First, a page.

A scene from 'Divine Secrets of the Ya-Ya Sisterhood'
Courtesy Photo
** stars 116 minutes | Rated: PG-13
Opened: Friday, June 7, 2002
Directed by Callie Khouri

Starring Sandra Bullock, Ellen Burstyn, Ashley Judd, Maggie Smith, Fionnula Flanagan, Shirley Knight, James Garner, Angus MacFadyen, Cherry Jones, Matthew Settle


A curl-up-on-the-couch flick if there ever was one. But please don't make your boyfriend or husband watch it with you. He won't be able to pretend he can stand it, and he'll just use it as ammunition next time he wants to drag you to a movie in which a lot of stuff blows up.

   VIDEO RELEASE: 11.05.2002


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Drama queen mom, daughter hash out differences in emotionally honest but otherwise inept estrogen epic

By Rob Blackwelder

All book-to-film adaptations lose something in the translation, but the narrative gaps are simply insurmountable in the two-hankie estrogen fest "The Divine Secrets of the Ya-Ya Sisterhood."

Brimming with talented actresses, none of whom steps on another's toes in across-the-board strong performances, this emotionally genuine bonding picture based on Rebecca Wells' novel stars Sandra Bullock as Sidda, a bitter New York playwright hijacked into visiting her Louisiana family home and her alcoholic mother, a Southern drama queen played by Ellen Burstyn.

Mother's life-long friends, who have collectively called themselves the "Ya-Ya Sisterhood" since a mock-voodoo "ceremony" when they were young girls, have decided it's time for the two to bury the hatchet after a lifetime of sniping.

Triggered by Bullock's reading of a meticulously maintained Ya-Ya scrapbook, tales are told by the other Ya-Yas (Maggie Smith, Fionnula Flanagan and Shirley Knight playing aged and eccentric Southern belles), begetting flashbacks of Mom's boo-hoo hard life backstory. Soon Sidda learns that before becoming a walking histrionic hyperbole, Vivi (Burstyn in the present, Ashley Judd in the past) lost a lover in World War II and had a major bout with clinical depression, which is supposed to make the audience and Sidda forgive her for being a bloody gawdawful mother.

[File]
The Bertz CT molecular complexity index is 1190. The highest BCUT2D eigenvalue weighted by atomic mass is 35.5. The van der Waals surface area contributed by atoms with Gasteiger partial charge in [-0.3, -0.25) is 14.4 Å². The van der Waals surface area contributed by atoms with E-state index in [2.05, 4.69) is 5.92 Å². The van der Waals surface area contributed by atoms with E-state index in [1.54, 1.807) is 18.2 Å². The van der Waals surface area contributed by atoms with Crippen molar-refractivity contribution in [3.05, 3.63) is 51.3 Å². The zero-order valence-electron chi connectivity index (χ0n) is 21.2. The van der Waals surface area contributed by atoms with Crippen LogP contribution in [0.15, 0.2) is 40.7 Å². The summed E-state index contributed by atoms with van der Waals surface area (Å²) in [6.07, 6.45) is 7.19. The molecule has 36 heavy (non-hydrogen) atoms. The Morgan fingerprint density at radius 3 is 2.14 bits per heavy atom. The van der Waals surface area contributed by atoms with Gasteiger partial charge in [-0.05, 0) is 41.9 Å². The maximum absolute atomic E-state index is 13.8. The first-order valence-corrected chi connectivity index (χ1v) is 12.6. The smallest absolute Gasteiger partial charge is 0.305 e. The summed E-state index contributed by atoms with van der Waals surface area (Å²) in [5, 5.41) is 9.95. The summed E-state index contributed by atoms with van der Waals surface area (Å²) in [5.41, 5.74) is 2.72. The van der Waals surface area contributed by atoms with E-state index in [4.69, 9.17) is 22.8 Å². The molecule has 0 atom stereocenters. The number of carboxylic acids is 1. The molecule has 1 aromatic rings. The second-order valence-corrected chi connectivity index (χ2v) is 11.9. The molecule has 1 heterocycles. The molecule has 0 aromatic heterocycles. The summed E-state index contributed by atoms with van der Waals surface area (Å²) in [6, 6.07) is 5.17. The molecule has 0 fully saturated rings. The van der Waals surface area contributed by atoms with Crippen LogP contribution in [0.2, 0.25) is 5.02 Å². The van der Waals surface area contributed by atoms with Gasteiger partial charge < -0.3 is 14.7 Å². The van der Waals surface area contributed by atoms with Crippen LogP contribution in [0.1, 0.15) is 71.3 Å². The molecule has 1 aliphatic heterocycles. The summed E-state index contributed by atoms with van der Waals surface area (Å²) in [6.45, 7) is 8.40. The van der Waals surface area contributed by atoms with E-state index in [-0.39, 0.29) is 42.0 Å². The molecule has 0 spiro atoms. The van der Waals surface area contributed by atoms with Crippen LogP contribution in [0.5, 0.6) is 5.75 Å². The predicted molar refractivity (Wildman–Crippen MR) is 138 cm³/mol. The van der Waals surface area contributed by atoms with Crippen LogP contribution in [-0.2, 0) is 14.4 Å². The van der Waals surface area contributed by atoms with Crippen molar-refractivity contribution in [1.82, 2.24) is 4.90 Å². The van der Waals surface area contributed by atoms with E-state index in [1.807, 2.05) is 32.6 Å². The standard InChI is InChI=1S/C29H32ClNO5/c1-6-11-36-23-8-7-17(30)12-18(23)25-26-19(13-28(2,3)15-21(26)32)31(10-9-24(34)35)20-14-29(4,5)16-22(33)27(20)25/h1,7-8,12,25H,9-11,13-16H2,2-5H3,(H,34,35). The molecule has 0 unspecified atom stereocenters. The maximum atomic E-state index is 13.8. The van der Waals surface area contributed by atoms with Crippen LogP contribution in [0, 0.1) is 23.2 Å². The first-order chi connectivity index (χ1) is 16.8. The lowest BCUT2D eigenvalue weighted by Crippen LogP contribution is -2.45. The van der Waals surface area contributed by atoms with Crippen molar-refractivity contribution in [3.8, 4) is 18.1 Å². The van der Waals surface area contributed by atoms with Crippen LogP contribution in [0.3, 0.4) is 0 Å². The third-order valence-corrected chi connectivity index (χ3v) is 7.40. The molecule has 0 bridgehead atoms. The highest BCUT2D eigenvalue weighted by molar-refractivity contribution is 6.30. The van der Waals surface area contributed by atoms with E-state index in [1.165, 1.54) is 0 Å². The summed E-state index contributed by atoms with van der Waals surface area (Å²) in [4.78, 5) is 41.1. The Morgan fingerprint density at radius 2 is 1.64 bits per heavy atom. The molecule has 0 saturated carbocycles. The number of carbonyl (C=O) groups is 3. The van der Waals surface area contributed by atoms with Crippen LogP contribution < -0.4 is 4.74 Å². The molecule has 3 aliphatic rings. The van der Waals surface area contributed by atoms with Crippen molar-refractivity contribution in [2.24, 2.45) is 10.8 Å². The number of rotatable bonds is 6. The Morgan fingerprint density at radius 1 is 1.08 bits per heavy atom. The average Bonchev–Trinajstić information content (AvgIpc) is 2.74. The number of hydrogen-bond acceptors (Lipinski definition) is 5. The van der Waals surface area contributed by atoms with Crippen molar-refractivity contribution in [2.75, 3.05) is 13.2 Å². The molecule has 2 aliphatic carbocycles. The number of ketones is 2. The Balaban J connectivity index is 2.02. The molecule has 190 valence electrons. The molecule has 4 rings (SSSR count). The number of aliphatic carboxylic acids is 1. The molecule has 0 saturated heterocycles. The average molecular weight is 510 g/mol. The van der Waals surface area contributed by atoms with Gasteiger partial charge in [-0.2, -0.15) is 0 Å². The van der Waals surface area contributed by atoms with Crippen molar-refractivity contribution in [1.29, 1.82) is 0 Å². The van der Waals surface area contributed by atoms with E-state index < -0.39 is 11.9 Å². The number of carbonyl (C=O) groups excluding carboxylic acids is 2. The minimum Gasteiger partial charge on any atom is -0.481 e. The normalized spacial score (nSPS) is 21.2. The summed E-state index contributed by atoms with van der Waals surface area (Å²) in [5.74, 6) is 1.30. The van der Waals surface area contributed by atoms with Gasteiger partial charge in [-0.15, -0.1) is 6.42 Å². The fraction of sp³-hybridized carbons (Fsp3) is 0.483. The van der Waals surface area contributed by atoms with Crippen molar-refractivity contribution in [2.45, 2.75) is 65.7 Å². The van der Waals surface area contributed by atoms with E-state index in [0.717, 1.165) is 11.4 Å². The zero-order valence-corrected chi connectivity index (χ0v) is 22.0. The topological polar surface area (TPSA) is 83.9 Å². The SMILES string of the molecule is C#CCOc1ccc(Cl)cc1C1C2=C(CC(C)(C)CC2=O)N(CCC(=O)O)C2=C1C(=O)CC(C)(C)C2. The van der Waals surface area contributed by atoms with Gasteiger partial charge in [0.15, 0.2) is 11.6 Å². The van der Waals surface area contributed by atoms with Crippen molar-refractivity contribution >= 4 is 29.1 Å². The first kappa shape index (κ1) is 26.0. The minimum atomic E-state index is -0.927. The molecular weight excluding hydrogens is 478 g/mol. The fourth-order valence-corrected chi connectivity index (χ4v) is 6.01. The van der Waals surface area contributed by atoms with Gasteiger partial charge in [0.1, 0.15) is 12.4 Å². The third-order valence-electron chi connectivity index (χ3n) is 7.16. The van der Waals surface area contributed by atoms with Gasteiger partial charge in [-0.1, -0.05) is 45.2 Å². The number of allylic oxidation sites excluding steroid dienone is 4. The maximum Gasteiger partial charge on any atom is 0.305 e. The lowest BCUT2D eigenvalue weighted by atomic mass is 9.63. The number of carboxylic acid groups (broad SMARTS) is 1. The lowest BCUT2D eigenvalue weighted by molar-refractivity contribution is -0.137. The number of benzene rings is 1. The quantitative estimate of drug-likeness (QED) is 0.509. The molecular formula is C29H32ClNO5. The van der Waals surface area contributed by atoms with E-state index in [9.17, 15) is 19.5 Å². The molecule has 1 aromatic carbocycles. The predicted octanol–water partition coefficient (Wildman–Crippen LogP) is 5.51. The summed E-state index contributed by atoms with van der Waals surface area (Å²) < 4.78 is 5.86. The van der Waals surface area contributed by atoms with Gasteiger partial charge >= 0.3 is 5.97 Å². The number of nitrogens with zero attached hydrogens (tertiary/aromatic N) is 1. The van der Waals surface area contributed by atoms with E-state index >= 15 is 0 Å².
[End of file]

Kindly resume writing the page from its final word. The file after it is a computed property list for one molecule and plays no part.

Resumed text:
Afraid we'll hate Vivi, writer-director Callie Khouri (writer of "Thema and Louise") sugar-coats and minimizes her parental egotism and abuse, showing four or five good memories of Sidda's childhood for every bad one and launching into melodramatics to cover up serious deficiencies in the plot.

In the 1950s we see Judd's Vivi being a loving mom until she explodes in anger one day, screaming and throwing plateware in a scene that is meant to demonstrate a change in her behavior. But what brought it on? Don't expect to find answers here. But do expect to be presented with James Garner as Sidda's supposedly wonderful father, who never does a thing to protect his children from psycho-Vivi.

The film almost entirely ignores the fact that Sidda has a brother and sister except as they figure into these childhood flashbacks, which weave a completely out-of-whack timeline. If Sidda was 10 or so in the late 1950s/early 1960s, as seen in her memories, why is she only Sandra Bullock's age in what is clearly the present? By my math she be pushing 50 at least.

Sidda seems to know everything about the Ya-Ya Sisterhood (she recognizes the scrapbook and knows details about the ceremonies they performed as kids) yet she knows nothing whatsoever about any other aspect of her mother's life -- even the stuff we know she witnessed. She's none too bright either. Despite being told her mom's first love was in WWII and was a brother of one of the Ya-Yas (so she certainly would have met him if he were still alive), she still can't put two and two together about what happened to the guy.

Khouri doesn't even try to identify which Ya-Ya is which in the scenes of their youth and the film is plagued by random episodes that lead nowhere, as when the aged Ya-Yas pick up Vivi in a convertible and tell her they're going somewhere important. The scene ends without them arriving anywhere and the trip is never mentioned again. A similar problem arises in the character of Wiletta (Leslie Silva), an African-American maid of a rich relative who exists only to demonstrate that the Ya-Yas are Southerners but not bigots. The character simply pops up from time to time in unrelated scenes without reason or explanation.

Aimed directly at the "Beaches"/"Steel Magnolias"/"Fried Green Tomatoes" demographic, "Divine Secrets of the Ya-Ya Sisterhood" fully expects to get by on its heartstring pulling and its heartfelt performances. The actresses so clearly enjoy sinking their teeth into these sincere, sometimes daffy Southern souls that it's truly a pity they couldn't have a coherent script to work from.

But this adaptation can't even manage a reasonable finale, glossing over real interpersonal problems with the reveal of a big secret that's supposed to make everything OK.

I don't mind having my heartstrings pulled, but don't treat me like a fool.


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